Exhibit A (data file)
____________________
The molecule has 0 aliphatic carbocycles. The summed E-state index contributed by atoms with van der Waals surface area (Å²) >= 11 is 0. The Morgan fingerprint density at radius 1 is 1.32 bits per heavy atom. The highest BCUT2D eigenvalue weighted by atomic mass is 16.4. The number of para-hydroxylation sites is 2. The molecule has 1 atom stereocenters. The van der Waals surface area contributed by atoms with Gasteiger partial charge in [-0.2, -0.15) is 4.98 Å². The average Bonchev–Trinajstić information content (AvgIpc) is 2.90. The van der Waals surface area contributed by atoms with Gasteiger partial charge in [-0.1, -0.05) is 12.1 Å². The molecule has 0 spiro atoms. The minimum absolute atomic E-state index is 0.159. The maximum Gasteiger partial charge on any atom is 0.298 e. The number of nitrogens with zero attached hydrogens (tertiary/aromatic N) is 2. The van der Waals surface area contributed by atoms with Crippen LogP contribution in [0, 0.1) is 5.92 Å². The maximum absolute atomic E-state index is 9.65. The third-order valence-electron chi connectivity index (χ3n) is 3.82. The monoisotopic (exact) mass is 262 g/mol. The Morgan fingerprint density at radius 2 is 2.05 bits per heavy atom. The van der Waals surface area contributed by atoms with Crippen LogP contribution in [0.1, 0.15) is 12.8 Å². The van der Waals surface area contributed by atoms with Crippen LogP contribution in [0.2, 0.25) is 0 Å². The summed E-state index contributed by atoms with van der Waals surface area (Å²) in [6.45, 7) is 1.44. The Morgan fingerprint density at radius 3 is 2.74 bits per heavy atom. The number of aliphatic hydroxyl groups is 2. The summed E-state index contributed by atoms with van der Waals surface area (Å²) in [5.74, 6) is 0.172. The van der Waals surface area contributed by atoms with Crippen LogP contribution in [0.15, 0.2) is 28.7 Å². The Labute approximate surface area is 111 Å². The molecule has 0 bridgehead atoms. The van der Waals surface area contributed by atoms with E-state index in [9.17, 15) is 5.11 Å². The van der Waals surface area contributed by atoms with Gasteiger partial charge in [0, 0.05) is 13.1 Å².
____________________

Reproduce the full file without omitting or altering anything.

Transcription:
The molecule has 0 aliphatic carbocycles. The summed E-state index contributed by atoms with van der Waals surface area (Å²) >= 11 is 0. The Morgan fingerprint density at radius 1 is 1.32 bits per heavy atom. The highest BCUT2D eigenvalue weighted by atomic mass is 16.4. The number of para-hydroxylation sites is 2. The molecule has 1 atom stereocenters. The van der Waals surface area contributed by atoms with Gasteiger partial charge in [-0.2, -0.15) is 4.98 Å². The average Bonchev–Trinajstić information content (AvgIpc) is 2.90. The van der Waals surface area contributed by atoms with Gasteiger partial charge in [-0.1, -0.05) is 12.1 Å². The molecule has 0 spiro atoms. The minimum absolute atomic E-state index is 0.159. The maximum Gasteiger partial charge on any atom is 0.298 e. The number of nitrogens with zero attached hydrogens (tertiary/aromatic N) is 2. The van der Waals surface area contributed by atoms with Crippen LogP contribution in [0, 0.1) is 5.92 Å². The maximum absolute atomic E-state index is 9.65. The third-order valence-electron chi connectivity index (χ3n) is 3.82. The monoisotopic (exact) mass is 262 g/mol. The Morgan fingerprint density at radius 2 is 2.05 bits per heavy atom. The van der Waals surface area contributed by atoms with Crippen LogP contribution in [0.1, 0.15) is 12.8 Å². The van der Waals surface area contributed by atoms with Crippen LogP contribution in [0.2, 0.25) is 0 Å². The summed E-state index contributed by atoms with van der Waals surface area (Å²) in [6.45, 7) is 1.44. The Morgan fingerprint density at radius 3 is 2.74 bits per heavy atom. The number of aliphatic hydroxyl groups is 2. The summed E-state index contributed by atoms with van der Waals surface area (Å²) in [5.74, 6) is 0.172. The van der Waals surface area contributed by atoms with Crippen LogP contribution in [0.15, 0.2) is 28.7 Å². The Labute approximate surface area is 111 Å². The molecule has 0 bridgehead atoms. The van der Waals surface area contributed by atoms with E-state index in [9.17, 15) is 5.11 Å². The van der Waals surface area contributed by atoms with Gasteiger partial charge in [0, 0.05) is 13.1 Å².